Still, most pundits think Gore’s bounce won’t last. Michael Duffy (WWIR) thinks Gore is wasting valuable time targeting the Democratic base and lower-middle-class voters, two groups that Clinton didn’t need to spend much time on during the past two campaigns. (No one mentions that Gore will probably need 50 percent of the vote, a number that Clinton never achieved in two presidential elections.) Doyle McManus (WWIR), Michael Barone, and John McLaughlin (MG) think Gore needs to winnow his broad agenda to a smaller number of recognizable themes. And nearly everyone thinks Gore will need to go negative to win. Gigot (NH) thinks Gore’s positive speech was an attempt to build up his personal favorability rating so he can afford to go on the attack. Martin (WWIR) says Gore is going to need to be his own hatchet man, because Joseph Lieberman isn’t up to the task. But Barone says Gore’s acceptance of Lieberman’s positions on issues such as school vouchers will prevent Gore from vilifying Bush for holding similar views.
The pundits agree that neither Clinton’s convention speech nor the revelation that a new grand jury has been impaneled to investigate the Monica Lewinsky scandal had much impact on Gore’s campaign. Liasson says the grand jury investigation might even help Gore, given that Republicans didn’t fare very well during impeachment or in the ‘98 midterm elections. Lawrence O’Donnell (MG) says Gore has spent too much time distancing himself from Bill Clinton, and not enough time distancing himself from his own image, such as the belief that he is prone to exaggeration and lies. On MTP, William Safire predicts that Clinton will be indicted after his presidency ends, extending his shadow into the next administration. Safire adds that Bush is more likely than Gore to give Clinton a quick pardon.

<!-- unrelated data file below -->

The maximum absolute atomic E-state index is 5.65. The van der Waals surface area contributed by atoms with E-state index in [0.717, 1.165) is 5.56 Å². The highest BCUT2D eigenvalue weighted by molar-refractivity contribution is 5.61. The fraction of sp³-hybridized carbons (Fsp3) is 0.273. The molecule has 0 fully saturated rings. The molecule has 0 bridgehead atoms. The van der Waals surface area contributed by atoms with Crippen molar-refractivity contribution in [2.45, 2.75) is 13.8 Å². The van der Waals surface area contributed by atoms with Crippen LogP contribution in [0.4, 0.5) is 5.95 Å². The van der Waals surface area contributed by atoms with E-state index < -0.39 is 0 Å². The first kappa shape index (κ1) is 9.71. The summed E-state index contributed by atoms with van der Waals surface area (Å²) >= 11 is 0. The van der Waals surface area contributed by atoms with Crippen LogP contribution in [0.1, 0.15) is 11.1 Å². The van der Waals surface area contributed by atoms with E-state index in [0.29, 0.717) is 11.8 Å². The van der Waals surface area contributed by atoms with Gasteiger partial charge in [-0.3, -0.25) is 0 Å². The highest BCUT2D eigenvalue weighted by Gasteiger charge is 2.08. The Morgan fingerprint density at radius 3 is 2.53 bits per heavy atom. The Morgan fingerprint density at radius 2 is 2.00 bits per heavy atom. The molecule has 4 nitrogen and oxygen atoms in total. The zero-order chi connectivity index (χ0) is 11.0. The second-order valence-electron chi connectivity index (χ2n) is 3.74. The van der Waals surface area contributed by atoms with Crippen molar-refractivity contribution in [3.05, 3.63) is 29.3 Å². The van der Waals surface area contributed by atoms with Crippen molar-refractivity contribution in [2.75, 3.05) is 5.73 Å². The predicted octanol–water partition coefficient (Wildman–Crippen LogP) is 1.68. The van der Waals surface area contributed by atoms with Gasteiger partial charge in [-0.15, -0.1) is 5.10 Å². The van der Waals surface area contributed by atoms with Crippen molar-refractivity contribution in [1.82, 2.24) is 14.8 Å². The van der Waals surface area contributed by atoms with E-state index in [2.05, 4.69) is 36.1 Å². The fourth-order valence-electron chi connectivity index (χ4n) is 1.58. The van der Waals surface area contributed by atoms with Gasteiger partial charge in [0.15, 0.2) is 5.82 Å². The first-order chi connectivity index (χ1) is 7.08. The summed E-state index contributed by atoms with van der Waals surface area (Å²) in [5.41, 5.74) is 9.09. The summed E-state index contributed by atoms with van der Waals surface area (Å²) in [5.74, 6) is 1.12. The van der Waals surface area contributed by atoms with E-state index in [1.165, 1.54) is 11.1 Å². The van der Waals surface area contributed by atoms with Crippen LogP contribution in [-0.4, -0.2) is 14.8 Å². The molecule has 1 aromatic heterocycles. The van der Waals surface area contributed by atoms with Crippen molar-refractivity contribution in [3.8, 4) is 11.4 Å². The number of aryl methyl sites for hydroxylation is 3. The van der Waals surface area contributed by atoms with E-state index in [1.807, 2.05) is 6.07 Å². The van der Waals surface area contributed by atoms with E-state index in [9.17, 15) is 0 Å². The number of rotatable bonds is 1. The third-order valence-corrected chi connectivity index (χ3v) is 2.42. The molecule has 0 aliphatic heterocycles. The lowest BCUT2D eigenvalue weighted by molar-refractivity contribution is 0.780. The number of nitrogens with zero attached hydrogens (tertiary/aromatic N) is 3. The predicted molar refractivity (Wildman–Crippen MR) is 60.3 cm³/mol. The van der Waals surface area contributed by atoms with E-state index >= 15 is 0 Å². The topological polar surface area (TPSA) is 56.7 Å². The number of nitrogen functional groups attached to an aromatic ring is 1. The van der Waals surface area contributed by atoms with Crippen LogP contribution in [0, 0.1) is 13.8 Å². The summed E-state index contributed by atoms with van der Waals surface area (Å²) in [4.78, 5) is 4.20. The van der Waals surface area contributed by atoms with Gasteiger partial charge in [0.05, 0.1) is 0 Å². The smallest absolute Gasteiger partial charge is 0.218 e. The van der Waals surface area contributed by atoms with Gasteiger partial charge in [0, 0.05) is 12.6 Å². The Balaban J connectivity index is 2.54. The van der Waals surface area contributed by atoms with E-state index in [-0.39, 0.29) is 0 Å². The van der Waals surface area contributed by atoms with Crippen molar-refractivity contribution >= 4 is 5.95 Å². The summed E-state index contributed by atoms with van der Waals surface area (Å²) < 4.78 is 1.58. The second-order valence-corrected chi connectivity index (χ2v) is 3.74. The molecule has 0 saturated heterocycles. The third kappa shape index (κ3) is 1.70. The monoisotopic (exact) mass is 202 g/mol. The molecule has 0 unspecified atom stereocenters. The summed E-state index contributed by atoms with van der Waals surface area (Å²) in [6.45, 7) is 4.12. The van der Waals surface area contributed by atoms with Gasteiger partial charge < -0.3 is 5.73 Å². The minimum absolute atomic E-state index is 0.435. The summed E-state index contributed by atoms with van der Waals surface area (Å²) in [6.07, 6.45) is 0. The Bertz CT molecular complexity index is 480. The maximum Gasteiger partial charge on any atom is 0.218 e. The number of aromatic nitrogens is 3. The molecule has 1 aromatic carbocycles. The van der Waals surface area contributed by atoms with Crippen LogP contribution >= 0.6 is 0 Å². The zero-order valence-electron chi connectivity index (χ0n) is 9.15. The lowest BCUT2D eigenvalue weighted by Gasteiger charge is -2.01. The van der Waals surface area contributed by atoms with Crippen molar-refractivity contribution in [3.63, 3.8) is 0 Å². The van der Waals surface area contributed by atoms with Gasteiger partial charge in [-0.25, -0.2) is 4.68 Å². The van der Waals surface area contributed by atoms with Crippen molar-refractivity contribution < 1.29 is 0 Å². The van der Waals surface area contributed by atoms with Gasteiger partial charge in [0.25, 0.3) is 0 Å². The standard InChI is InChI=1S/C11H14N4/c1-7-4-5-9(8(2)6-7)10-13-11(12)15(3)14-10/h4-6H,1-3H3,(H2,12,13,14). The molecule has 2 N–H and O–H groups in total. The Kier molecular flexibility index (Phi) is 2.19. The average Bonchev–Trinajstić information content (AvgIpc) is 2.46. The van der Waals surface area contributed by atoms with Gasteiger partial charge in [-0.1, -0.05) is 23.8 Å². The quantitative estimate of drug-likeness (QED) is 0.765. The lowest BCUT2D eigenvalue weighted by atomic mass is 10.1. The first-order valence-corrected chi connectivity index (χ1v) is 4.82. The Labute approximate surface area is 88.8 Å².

The pundits can’t agree if Gore’s embrace of Tipper before his convention address should have been rated PG-13 (Shields) or X (Germond). Germond can’t get over the irony that Gore insisted a fund-raiser at the Playboy Mansion was “too racy,” but an “X-rated kiss” is okay for a national television audience. But more important, Germond says, is that women responded very favorably to the kiss. Tony Blankley (MG) suggests the gesture was calculated to portray Gore as a family man, but most pundits think it was spontaneous. Juan Williams (FNS) goes so far as to say the kiss may have wiped the morality issue off the political map. On the same show, Tony Snow says the kiss achieved what all the personal testimonials at the convention could not: It humanized Gore. “Unlike some political couples, the Gores looked like they’d done this sort of thing. A lot,” Snow says. “In retrospect, that big hot smooch was Al Gore’s defining moment, his way of saying ‘Read my lips: I’m not Clinton.’ “